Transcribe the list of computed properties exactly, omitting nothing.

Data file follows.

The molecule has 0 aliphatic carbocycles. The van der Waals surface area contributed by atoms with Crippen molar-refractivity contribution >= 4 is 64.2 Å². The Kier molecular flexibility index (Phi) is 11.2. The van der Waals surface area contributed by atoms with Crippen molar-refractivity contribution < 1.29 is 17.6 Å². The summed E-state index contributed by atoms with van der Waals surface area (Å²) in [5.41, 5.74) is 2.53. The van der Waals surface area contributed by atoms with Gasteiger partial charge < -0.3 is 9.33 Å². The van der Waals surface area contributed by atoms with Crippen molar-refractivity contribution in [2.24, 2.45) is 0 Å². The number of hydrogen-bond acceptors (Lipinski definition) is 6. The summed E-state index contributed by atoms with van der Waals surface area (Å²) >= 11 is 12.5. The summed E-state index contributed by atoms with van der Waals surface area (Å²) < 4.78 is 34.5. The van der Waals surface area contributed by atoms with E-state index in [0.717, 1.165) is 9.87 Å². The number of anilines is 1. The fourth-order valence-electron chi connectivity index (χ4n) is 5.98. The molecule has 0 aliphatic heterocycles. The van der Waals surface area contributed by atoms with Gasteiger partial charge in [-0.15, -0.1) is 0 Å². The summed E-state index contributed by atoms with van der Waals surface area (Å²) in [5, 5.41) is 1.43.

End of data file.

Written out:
The molecule has 0 aliphatic carbocycles. The van der Waals surface area contributed by atoms with Crippen molar-refractivity contribution >= 4 is 64.2 Å². The Kier molecular flexibility index (Phi) is 11.2. The van der Waals surface area contributed by atoms with Crippen molar-refractivity contribution < 1.29 is 17.6 Å². The summed E-state index contributed by atoms with van der Waals surface area (Å²) in [5.41, 5.74) is 2.53. The van der Waals surface area contributed by atoms with Gasteiger partial charge < -0.3 is 9.33 Å². The van der Waals surface area contributed by atoms with Crippen molar-refractivity contribution in [2.24, 2.45) is 0 Å². The number of hydrogen-bond acceptors (Lipinski definition) is 6. The summed E-state index contributed by atoms with van der Waals surface area (Å²) >= 11 is 12.5. The summed E-state index contributed by atoms with van der Waals surface area (Å²) < 4.78 is 34.5. The van der Waals surface area contributed by atoms with E-state index in [0.717, 1.165) is 9.87 Å². The number of anilines is 1. The fourth-order valence-electron chi connectivity index (χ4n) is 5.98. The molecule has 0 aliphatic heterocycles. The van der Waals surface area contributed by atoms with Gasteiger partial charge in [-0.15, -0.1) is 0 Å². The summed E-state index contributed by atoms with van der Waals surface area (Å²) in [5, 5.41) is 1.43.